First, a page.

Mapping point-of-care performance using locally-smoothed median and maximum absolute difference curves

Gerald J Kost, Nam Tran, Harpreet Singh

Research output: Contribution to journalArticle

7 Citations (Scopus)

Abstract

Background: The goal is to introduce visual performance mapping efficient for establishing acceptance criteria and facilitating decisions regarding the utility of hospital point-of-care devices. This approach uniquely reveals the quality of performance locally, as opposed to globally. Methods: After presenting theoretical foundations, this study illustrates the approach by applying it to six hospital glucose meter systems (GMSs) using clinical multi-center (n=2767) and multi-system (n=613, n=100) observations. Results: LS MAD curves identified breakouts, that is, points where the locally-smoothed median absolute difference (LS MAD) curve exceeds the recommended error tolerance limit of 5 mg/dL (0.28 mmol/L). LS maximum absolute difference (MaxAD) breakthroughs, which occur where the LS MaxAD curve exceeds the 99th percentile of MaxADs from x=30-200 mg/dL (1.67-11.10 mmol/L), showed extreme error locations. A multi-sensor interference- and hematocrirt-correcting GMS displayed a flat LS MAD curve until it reached a breakout of 179 mg/dL (9.94 mmol/L) and generated breakthroughs that could affect bedside decision-making, but less erratically than other systems with inadequate performance for hospital critical care. We discovered Class I (meter high, reference low) and Class II (converse) discrepant values in some systems. Class I errors could lead to inappropriate insulin dosing and hypoglycemic episodes in tight glucose control. Conclusions: LS MAD-MaxAD curves help assess the performance of point-of-care testing. Visual mapping of systematic and random errors locally over the entire analyte measurement range in a single integrated display is an advantage when considering the adverse impact of zones of poor quantitative performance on specific clinical applications, threshold-driven bedside decisions and the care of critically ill patients.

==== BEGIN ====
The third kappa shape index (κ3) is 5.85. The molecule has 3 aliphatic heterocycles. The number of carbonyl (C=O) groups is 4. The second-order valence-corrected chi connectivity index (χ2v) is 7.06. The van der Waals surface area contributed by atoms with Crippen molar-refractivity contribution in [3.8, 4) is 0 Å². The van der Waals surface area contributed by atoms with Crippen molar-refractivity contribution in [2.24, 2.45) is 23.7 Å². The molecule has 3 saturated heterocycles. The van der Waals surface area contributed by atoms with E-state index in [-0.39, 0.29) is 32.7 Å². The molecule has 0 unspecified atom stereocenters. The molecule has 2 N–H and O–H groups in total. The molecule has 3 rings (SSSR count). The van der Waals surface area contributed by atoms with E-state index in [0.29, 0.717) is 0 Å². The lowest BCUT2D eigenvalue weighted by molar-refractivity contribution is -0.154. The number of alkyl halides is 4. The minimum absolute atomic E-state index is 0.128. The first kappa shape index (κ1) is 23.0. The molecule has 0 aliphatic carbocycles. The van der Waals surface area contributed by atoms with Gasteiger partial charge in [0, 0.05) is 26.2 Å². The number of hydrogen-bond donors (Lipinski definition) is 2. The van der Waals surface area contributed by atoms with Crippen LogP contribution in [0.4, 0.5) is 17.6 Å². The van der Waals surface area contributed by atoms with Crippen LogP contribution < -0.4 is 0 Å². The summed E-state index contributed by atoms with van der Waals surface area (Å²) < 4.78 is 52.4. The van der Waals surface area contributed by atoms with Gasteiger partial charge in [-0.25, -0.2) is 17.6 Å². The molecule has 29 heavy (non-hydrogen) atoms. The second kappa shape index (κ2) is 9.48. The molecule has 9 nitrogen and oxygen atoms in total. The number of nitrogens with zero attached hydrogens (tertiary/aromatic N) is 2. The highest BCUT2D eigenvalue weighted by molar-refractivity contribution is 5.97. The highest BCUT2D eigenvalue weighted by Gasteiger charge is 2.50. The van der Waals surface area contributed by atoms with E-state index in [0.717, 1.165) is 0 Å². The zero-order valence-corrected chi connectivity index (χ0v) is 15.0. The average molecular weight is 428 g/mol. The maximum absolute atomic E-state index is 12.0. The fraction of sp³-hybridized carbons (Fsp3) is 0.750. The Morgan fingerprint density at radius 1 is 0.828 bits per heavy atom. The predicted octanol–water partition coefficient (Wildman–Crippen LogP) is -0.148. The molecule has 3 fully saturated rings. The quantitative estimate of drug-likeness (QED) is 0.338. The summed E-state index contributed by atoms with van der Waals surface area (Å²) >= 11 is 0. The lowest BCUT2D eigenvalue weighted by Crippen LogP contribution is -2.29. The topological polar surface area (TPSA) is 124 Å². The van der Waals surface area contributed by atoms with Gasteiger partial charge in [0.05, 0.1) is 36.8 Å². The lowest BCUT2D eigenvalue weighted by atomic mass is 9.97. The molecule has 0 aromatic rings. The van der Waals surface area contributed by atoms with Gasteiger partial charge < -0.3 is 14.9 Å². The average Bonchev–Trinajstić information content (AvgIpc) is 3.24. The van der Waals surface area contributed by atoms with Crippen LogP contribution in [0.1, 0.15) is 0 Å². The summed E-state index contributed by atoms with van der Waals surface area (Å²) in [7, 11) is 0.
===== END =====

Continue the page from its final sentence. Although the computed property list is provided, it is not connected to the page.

Original languageEnglish (US)
Pages (from-to)1637-1646
Number of pages10
JournalClinical Chemistry and Laboratory Medicine
Volume49
Issue number10
DOIs
StatePublished - Oct 1 2011

Fingerprint

Point-of-Care Systems
Glucose
Random errors
Systematic errors
Critical Care
Hypoglycemic Agents
Critical Illness
Decision Making
Theoretical Models
Decision making
Display devices
Insulin
Equipment and Supplies
Sensors
Testing

Keywords

  • bandwidth
  • breakout
  • breakthrough
  • discrepant value